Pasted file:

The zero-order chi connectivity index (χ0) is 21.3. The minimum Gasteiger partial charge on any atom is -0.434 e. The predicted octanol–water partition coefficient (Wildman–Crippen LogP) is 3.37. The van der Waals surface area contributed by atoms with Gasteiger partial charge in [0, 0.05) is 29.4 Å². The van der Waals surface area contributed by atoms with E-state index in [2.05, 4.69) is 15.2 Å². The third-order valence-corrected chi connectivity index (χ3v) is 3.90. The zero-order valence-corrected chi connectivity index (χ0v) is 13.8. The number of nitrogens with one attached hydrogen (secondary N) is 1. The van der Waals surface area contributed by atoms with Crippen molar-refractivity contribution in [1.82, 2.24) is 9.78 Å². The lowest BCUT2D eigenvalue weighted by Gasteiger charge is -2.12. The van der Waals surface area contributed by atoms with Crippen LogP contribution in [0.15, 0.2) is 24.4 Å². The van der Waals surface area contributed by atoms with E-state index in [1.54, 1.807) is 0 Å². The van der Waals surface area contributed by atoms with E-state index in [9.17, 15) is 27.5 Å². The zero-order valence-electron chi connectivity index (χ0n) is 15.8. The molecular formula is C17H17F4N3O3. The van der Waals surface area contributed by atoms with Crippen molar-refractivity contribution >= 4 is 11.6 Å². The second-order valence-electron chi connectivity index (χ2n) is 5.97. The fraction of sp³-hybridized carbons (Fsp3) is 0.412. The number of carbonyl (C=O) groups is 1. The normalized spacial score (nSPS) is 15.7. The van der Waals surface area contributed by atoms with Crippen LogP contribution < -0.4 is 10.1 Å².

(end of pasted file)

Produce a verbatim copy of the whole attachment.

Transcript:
The zero-order chi connectivity index (χ0) is 21.3. The minimum Gasteiger partial charge on any atom is -0.434 e. The predicted octanol–water partition coefficient (Wildman–Crippen LogP) is 3.37. The van der Waals surface area contributed by atoms with Gasteiger partial charge in [0, 0.05) is 29.4 Å². The van der Waals surface area contributed by atoms with E-state index in [2.05, 4.69) is 15.2 Å². The third-order valence-corrected chi connectivity index (χ3v) is 3.90. The zero-order valence-corrected chi connectivity index (χ0v) is 13.8. The number of nitrogens with one attached hydrogen (secondary N) is 1. The van der Waals surface area contributed by atoms with Crippen molar-refractivity contribution in [1.82, 2.24) is 9.78 Å². The lowest BCUT2D eigenvalue weighted by Gasteiger charge is -2.12. The van der Waals surface area contributed by atoms with Crippen LogP contribution in [0.15, 0.2) is 24.4 Å². The van der Waals surface area contributed by atoms with E-state index in [1.54, 1.807) is 0 Å². The van der Waals surface area contributed by atoms with E-state index in [9.17, 15) is 27.5 Å². The zero-order valence-electron chi connectivity index (χ0n) is 15.8. The molecular formula is C17H17F4N3O3. The van der Waals surface area contributed by atoms with Crippen molar-refractivity contribution >= 4 is 11.6 Å². The second-order valence-electron chi connectivity index (χ2n) is 5.97. The fraction of sp³-hybridized carbons (Fsp3) is 0.412. The number of carbonyl (C=O) groups is 1. The normalized spacial score (nSPS) is 15.7. The van der Waals surface area contributed by atoms with Crippen LogP contribution < -0.4 is 10.1 Å².